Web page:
© 2011 Suscol Intertribal Council, P.O. Box 5386, Napa, CA  94581
 Phone: 707-256-3561
Native History
For 10,000 years...
Native people live in “Talahalusi” the cultivated paradise of the Napa Valley

Kanetychama, the great Native leader who lived to be 129 years of age, is born

A Spanish and Mexican expedition, led by Ensign Jose Sanches, is the initial contact with Napa Valley Native Americans; Father Altimura, a Jesuit priest, accompanies the expedition to establish a mission

Epidemic - First serious smallpox

Mariano Guadalupe Vallejo is sent by Mexico to the Northern California territory, where he vigorously engages in "Indian campaigns" (wars against Wappo and Pomo tribes).

General Vallejo and the Wappo leader, Satiyomi, declare a truce after a yearlong war

"Miramonte's Epidemic" of rapidly spreading smallpox

The Bureau of Indian Affairs, begins a census process, and because it disregards the tribal names of Mayakmah, Mutistul, Mishewal, and Onastis, the Wappo are declared nearly extinct

U.S. Cavalry march 250 Wappo to Noyo on the north coast of California

U.S. troops "hog-tie" 500 Wappo and drive them to the coast and to the town of Covelo; some settle at Mt Konocti, creating a new Lilik·Wappo group

Early 1900s 
 Remaining Wappo force-marched with a promise of "relocation to a land base," but it is ten years before land is granted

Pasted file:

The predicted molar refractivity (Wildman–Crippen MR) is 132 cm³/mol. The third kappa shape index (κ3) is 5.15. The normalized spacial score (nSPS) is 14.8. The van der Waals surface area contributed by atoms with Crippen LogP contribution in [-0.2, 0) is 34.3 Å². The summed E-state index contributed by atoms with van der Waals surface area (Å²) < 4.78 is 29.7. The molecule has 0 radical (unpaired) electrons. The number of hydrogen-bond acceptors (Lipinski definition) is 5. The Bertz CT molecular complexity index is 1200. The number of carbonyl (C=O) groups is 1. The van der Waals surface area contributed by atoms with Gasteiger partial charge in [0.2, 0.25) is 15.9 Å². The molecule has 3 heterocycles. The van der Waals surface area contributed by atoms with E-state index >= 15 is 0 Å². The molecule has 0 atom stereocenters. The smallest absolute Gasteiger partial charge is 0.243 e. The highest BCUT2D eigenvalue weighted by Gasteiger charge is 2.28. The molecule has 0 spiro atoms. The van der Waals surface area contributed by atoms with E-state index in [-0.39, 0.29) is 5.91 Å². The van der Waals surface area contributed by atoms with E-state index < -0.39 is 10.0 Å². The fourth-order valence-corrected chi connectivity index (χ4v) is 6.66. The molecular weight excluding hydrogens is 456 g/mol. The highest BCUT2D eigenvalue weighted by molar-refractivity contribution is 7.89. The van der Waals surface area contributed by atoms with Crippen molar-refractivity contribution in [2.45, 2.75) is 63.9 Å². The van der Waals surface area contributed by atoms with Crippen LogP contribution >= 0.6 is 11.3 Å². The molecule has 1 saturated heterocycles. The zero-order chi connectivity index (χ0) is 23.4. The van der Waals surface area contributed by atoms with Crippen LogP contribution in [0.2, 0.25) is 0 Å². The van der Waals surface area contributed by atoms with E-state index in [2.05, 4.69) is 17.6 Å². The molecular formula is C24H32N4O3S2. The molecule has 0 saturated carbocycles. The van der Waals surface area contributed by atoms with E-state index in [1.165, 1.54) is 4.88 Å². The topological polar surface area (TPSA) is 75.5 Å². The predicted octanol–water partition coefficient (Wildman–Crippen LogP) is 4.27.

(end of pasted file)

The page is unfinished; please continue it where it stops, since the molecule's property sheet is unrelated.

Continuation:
Dry Creek Rancheria is established near Geyserville, forcing the blending of Pomo, Onastis and Mishewal-Wappo tribes
                    The Valley of Legends

Formerly known as Talahalusi (Beautiful Land), the Napa Valley is one of California's longest inhabited areas. Archaeological surveys indicate 10,000 years of uninterrupted habitation. "It was a paradise - a cultivated paradise where one only had to reach out their hand to eat. A place rich in beauty, water and food," stated the oral history of Native American Elder Jim Big Bear King.

Native Americans lived peacefully in pole houses, using clamshell beads and magnesite cylinders for money and jewelry. They processed obsidian into shafts, spears and arrowheads, which were used for hunting and export. Acorns, perennial grasses, wild berries, freshwater shellfish, salmon, fowl and game were their diet. These hunter-gatherers lived in a rich environment with a capacity for a dense, socially complex population of 35,000-40,000 people. They established large permanent villages with nearby seasonal resource and task-specific camps.

The Wappo became known for beautiful fine-work baskets made of sedge with redbud and bulrush decorations. Feathers, clamshell and abalone beads decorated their gift and ceremonial baskets and the weaving was so precise that baskets were watertight. Women created the finer, more artistic baskets, while men traditionally made rough workbaskets for gathering and fishing from unpeeled willow.
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